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Molecular 'playbook' for halting heart failure risk factor uncovered
Date:9/23/2010

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The major finding and linchpin in the playbook is the action of PKA, an enzyme that researchers found changes the composition of HDAC5, keeping it inside the nucleus of heart muscle cells and stopping the expression of cardiac fetal or cardiac growth genes genes that spur the growth of a newly developing heart in a fetus, but also cause the growth of unwanted heart muscle cells in adults, making the organ bigger and thicker than it should be.

Researchers also believe PKA helps counteract stress signals, such as from high blood pressure, which interact with and typically boot HDAC5 out of the nucleus, clearing the way for the expression of cardiac growth genes and the subsequent development of heart muscle cells that lead to the enlargement of the heart.

Cardiac hypertrophy usually occurs when there is added stress on the heart. The most common cause of hypertrophy is hypertension, or high blood pressure, which forces the heart to work harder to pump blood throughout the body, causing the muscle to thicken over time. When the heart is enlarged, it does not work as efficiently as it should and can lead to heart failure.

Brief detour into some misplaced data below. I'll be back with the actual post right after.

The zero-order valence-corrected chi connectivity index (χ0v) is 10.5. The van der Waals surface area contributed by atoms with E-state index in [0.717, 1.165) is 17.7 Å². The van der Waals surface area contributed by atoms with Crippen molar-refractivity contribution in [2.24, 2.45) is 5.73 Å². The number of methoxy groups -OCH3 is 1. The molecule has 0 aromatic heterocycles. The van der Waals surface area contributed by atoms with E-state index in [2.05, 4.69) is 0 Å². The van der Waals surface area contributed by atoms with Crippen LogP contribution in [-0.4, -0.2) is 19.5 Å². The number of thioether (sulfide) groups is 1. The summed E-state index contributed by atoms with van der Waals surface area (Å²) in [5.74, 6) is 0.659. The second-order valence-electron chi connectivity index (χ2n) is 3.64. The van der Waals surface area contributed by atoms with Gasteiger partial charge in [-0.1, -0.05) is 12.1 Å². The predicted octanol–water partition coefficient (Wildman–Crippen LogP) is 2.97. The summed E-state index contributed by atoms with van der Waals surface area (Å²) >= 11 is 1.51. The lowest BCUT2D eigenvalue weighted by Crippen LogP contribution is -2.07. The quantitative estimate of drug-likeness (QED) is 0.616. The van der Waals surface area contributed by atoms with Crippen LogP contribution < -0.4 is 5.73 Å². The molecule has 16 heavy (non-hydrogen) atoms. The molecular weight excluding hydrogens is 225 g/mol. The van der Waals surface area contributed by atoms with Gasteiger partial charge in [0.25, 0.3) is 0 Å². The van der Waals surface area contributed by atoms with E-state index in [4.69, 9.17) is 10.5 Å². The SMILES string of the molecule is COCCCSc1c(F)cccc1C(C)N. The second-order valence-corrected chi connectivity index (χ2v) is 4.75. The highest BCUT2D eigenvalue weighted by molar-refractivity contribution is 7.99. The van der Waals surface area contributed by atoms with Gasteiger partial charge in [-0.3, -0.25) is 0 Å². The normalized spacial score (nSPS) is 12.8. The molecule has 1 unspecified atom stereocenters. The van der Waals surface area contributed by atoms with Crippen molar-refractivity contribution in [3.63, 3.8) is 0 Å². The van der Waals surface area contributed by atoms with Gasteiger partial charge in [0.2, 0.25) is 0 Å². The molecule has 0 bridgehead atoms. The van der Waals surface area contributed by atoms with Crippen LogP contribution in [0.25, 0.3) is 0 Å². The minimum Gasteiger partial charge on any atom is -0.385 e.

According to Jin, next steps include animal studies to determine if keeping HDAC5 in the nucleus through PKA signaling stops cardiac hypertrophy in mice. Findings may reveal the HDAC5/PKA interaction as a viable target for drug therapy to treat cardiac hypertrophy and heart failure. Researchers have filed a patent application for the concept that is currently pending.

"Jin and his team have defined a new, potentially drugable target for treating cardiac hypertrophy, yet much more research is needed to determine if the findings hold beyond the current study," said Joseph Miano, Ph.D., associate director of the Aab Cardiovascular Research Institute.


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Contact: Emily Boynton
emily_boynton@urmc.rochester.edu
585-273-1757
University of Rochester Medical Center
Source:Eurekalert

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